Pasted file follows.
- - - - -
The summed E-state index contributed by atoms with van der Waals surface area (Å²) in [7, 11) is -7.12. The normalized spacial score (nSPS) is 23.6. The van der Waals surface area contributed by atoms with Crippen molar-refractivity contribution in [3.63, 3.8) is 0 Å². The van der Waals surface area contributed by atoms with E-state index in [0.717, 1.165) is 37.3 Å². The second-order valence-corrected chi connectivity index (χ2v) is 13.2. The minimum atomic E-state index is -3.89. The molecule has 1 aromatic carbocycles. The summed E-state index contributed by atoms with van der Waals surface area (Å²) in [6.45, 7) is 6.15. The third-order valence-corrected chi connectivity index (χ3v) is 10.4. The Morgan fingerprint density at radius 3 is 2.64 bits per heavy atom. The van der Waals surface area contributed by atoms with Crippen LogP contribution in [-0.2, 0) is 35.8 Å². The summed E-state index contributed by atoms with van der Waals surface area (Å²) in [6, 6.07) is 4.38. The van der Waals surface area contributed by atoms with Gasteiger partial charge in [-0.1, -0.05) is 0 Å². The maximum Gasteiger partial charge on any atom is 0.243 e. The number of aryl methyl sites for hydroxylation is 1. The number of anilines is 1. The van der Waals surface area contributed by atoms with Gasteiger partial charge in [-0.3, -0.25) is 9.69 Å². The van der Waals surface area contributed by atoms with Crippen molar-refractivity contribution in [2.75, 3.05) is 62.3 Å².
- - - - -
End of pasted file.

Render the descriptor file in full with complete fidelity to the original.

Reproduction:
The summed E-state index contributed by atoms with van der Waals surface area (Å²) in [7, 11) is -7.12. The normalized spacial score (nSPS) is 23.6. The van der Waals surface area contributed by atoms with Crippen molar-refractivity contribution in [3.63, 3.8) is 0 Å². The van der Waals surface area contributed by atoms with E-state index in [0.717, 1.165) is 37.3 Å². The second-order valence-corrected chi connectivity index (χ2v) is 13.2. The minimum atomic E-state index is -3.89. The molecule has 1 aromatic carbocycles. The summed E-state index contributed by atoms with van der Waals surface area (Å²) in [6.45, 7) is 6.15. The third-order valence-corrected chi connectivity index (χ3v) is 10.4. The Morgan fingerprint density at radius 3 is 2.64 bits per heavy atom. The van der Waals surface area contributed by atoms with Crippen LogP contribution in [-0.2, 0) is 35.8 Å². The summed E-state index contributed by atoms with van der Waals surface area (Å²) in [6, 6.07) is 4.38. The van der Waals surface area contributed by atoms with Gasteiger partial charge in [-0.1, -0.05) is 0 Å². The maximum Gasteiger partial charge on any atom is 0.243 e. The number of aryl methyl sites for hydroxylation is 1. The number of anilines is 1. The van der Waals surface area contributed by atoms with Gasteiger partial charge in [-0.3, -0.25) is 9.69 Å². The van der Waals surface area contributed by atoms with Crippen molar-refractivity contribution in [2.75, 3.05) is 62.3 Å².